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Album Review: Birds Of Tokyo - Brace

1 November 2016 | 1:25 pm | Tash Loh

"Among the obvious themes of helplessness and resilience, it's the subtle points that really shine as highlights in this album."

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After exploring radio staples like Plans and Lanterns, Birds Of Tokyo seem to have had the kind of mid-career epiphany that either makes or breaks any artist's trajectory into iconism. The heavier sound is welcome as the band indulge. Bookends Harlequins and Mercy Arms solidify the grunge-goodness in between, sandwiched with Ian Kenny's distinctive vocals and encompassing guitar shreds.

Produced by Canadian David Bottrill, who's worked with the likes of Tool and Silverchair, the record is perhaps a metaphor for the band's career. Its crash-landing is worthy of a post-apocalyptic soundtrack. For this reason, it comes as no surprise that the album was written during the rise of Trump and the return of Hanson. The doomsday motifs continue through climactic Pilot, before the anthemic Crown takes over. The album is one to be played live, the songs lending themselves to the imagination of a listener capable of dreaming up the most remarkable light shows. Hayley Mary of The Jezabels makes an appearance on Discoloured, injecting darkly dystopic vibes into the so-real-it's-kinda-scary themes of being drawn right over the edge of the metaphorical cliff.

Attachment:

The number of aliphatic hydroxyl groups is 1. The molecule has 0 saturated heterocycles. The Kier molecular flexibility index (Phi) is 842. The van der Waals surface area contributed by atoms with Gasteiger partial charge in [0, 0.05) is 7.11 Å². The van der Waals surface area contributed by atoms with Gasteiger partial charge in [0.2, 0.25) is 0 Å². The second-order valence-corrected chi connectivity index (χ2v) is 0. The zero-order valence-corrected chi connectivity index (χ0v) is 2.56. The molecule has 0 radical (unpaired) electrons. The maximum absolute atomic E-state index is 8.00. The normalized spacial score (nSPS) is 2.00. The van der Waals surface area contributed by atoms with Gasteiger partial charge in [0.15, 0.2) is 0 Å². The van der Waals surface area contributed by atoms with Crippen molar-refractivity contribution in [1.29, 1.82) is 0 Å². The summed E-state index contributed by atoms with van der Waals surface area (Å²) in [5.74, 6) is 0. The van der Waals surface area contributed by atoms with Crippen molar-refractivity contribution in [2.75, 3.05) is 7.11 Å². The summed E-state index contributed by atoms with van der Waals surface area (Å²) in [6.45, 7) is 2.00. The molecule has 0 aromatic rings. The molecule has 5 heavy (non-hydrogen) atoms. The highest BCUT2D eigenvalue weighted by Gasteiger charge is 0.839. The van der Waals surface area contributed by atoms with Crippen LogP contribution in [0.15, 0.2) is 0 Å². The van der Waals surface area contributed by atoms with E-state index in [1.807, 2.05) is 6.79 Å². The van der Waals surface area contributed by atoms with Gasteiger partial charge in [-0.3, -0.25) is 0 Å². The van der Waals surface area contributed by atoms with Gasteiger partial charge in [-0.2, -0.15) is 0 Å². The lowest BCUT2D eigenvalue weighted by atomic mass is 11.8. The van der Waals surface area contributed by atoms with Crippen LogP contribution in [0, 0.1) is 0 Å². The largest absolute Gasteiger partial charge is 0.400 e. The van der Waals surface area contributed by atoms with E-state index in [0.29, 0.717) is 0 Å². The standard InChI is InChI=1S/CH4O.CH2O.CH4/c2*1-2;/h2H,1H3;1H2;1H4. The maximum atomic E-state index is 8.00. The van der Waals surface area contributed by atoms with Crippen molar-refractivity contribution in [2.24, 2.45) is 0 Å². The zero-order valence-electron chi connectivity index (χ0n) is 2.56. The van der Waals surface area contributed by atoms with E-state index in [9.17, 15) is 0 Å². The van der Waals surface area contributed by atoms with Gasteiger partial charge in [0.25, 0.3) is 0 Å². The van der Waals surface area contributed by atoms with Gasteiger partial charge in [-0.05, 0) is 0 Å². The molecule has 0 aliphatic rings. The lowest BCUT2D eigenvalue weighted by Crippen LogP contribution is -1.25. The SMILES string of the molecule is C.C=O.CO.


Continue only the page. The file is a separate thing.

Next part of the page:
It's a brutal listen. Among the obvious themes of helplessness and resilience, it's the subtle points that really shine as highlights in this album. Above/Below features group a cappella that's jarring in the storm. Mercy Arms closes off by tracking the final moments of life support, a hauntingly harrowing end to the album. Brace is the kind of album that stays with you long after that last echo rings through your headphones.